To answer a question that still commonly crops up for our Los Angeles marijuana criminal defense attorneys: Yes, you can still get busted for cannabis-related offenses in the state of California.
When California legalized cannabis for recreational purposes with Prop. 64, broadly opening the market for adult consumers earlier this year, it did not legalize all cultivation, production, sale and possession of the drug. Instead, marijuana legalization was inducted into a highly-regulated market. And while criminal arrests for cannabis possession are down, there is still a risk of running afoul of state regulations and criminal codes.
This summer, a crime report issued by the state revealed that while marijuana-related arrests in mid-2018 saw a significant drop this year compared to last (56 percent overall, with felony marijuana arrests down 74 percent), there is still a risk that Californians and visitors could face substantial jail or prison terms, hefty fines and criminal records. Still, the number facing those risks fell by 8,000 from 2016 to 2017.
Los Angeles marijuana criminal defense attorneys as well as those with the Drug Policy Alliance and other supporters who have long-backed marijuana legalization efforts, overall this is good news, as it means less taxpayer-funded law enforcement resources are being dedicated to non-violent drug-related offenses, and the focus now can rightly shift to more serious crimes.
Still, the laws for cannabis cultivation, production and possession still leave the door wide open for adverse contact with local law enforcement agencies – and a potential criminal record. In October, the California Attorney General initiated a widespread crackdown on unlawful cultivation of marijuana, arresting 52 people statewide, eradicating more than 614,000 plants at more than 250 cannabis farms that were allegedly operating illegally. Officials also seized some 110 firearms over the course of the 12-week operation, which targeted cannabis cultivation the counties of Los Angeles, San Diego, San Bernardino and Riverside, according to the California Department of Justice press release. A particular focus of the enforcement effort were drug traffickers diverting public water and land resources and using unlawful pesticides, including one called carbofuran, which can be extremely dangerous.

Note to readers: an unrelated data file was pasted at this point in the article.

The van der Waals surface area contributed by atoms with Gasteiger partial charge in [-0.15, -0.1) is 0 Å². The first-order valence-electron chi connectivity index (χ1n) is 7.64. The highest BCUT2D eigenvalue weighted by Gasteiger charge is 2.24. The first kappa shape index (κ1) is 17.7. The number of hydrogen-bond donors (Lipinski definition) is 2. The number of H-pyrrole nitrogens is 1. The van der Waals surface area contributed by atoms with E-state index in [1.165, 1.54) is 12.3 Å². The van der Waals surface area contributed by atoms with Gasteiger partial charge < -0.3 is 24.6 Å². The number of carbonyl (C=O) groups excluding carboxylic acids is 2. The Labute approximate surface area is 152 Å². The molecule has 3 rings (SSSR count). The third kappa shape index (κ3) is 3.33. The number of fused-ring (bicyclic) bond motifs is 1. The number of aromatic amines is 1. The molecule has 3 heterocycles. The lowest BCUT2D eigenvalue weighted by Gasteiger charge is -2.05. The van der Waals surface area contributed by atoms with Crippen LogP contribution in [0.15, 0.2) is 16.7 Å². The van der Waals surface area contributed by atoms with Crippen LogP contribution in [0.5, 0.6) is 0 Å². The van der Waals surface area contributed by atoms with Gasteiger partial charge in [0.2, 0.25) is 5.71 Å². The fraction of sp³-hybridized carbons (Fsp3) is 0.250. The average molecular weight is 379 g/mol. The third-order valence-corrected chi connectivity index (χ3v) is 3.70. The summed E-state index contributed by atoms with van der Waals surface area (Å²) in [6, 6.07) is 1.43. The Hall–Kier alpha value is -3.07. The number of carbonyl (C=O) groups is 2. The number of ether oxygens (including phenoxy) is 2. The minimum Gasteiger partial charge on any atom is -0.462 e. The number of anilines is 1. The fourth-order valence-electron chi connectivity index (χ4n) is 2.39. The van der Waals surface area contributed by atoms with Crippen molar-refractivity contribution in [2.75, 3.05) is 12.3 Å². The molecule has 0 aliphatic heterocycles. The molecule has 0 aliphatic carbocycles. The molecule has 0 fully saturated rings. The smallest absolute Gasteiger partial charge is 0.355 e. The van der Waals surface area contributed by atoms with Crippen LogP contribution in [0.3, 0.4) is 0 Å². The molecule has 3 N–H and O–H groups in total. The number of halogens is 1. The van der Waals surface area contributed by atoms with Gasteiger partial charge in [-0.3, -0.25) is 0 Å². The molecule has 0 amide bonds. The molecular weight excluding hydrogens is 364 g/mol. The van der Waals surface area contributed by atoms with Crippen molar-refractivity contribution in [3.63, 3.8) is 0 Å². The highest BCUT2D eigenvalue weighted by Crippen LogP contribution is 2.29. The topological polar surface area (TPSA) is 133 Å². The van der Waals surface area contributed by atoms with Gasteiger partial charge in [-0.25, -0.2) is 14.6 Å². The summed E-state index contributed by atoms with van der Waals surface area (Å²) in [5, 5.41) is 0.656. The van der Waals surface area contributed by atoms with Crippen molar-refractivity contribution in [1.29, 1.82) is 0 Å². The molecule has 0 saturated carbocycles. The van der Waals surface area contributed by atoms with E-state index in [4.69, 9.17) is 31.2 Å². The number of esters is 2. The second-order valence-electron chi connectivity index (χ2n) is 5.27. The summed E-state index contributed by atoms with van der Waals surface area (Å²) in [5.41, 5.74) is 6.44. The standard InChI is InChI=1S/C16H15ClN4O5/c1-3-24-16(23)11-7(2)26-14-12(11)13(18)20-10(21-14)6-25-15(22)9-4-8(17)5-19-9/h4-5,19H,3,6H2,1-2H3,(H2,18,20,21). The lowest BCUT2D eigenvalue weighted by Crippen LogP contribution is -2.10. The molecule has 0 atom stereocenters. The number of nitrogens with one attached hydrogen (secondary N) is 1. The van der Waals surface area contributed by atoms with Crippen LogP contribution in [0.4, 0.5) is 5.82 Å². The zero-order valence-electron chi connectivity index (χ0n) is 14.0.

Still, most people arrested for marijuana in Los Angeles and across the state are nabbed for misdemeanors. The San Jose Mercury News reported in July that of all marijuana-related arrests in California in 2017, roughly 2,100 were for felony offenses while another 4,000 were for misdemeanor marijuana offenses. Unfortunately (though not surprisingly, given the long history of drug enforcement), people of color are disproportionately targeted – to a significant degree. White, non-Hispanic defendants accounted for 24 percent of the total felony arrests last year. Those identified as Hispanic accounted for 40 percent and black people accounted for 21 percent. This is despite the fact that research has time and again shown all three to consume marijuana at largely the same rates.
While Proposition 64 did significantly reduce penalties for just about every marijuana crime in California (possession with intent to sell was downgraded from felony to misdemeanor, transporting up to one ounce went from being a misdemeanor to lawful for anyone over the age of 21), it’s still a felony crime to employ minors to sell marijuana or to grow substantial amounts of the plant absent a license. Most legal marijuana advocates never expected that marijuana crimes would be entirely eradicated by California’s new law, nor was there an expectation that these laws would root out the underlying racism that apparently exists in drug law enforcement.
Still, it does seem to our marijuana criminal defense attorneys in Los Angeles that law enforcement agencies in California are starting to get the message, recognizing that if the penalty for a crime has been reduced from five years to six months, their resources are better spent elsewhere.
The biggest issue – one many law enforcement agencies say has become more problematic since legalization – is driving under the influence of marijuana. It’s not as easy to identify as drunk driving because marijuana is not processed as quickly through the human body as alcohol, but police agencies are investing in more drug recognition experts (DREs) to try to secure more convictions. California Vehicle Code 23152(f) allows up to 6 months in jail, a $1,000 fine, 3-9 months of DUI school and up to 10 months of a suspended license (or restricted license) for conviction on just the first offense.
The Los Angeles CANNABIS LAW Group represents growers, dispensaries, collectives, patients and those facing marijuana charges. Call us at 714-937-2050.
Prop. 64 didn’t legalize every cannabis crime, but arrests are falling fast, July 11, 2018, By Brooke Staggs, San Jose Mercury News
More Blog Entries:
California Cannabis Insurance: Risks and Regulations, Dec. 5, 2018, Los Angeles Criminal Defense Lawyer Blog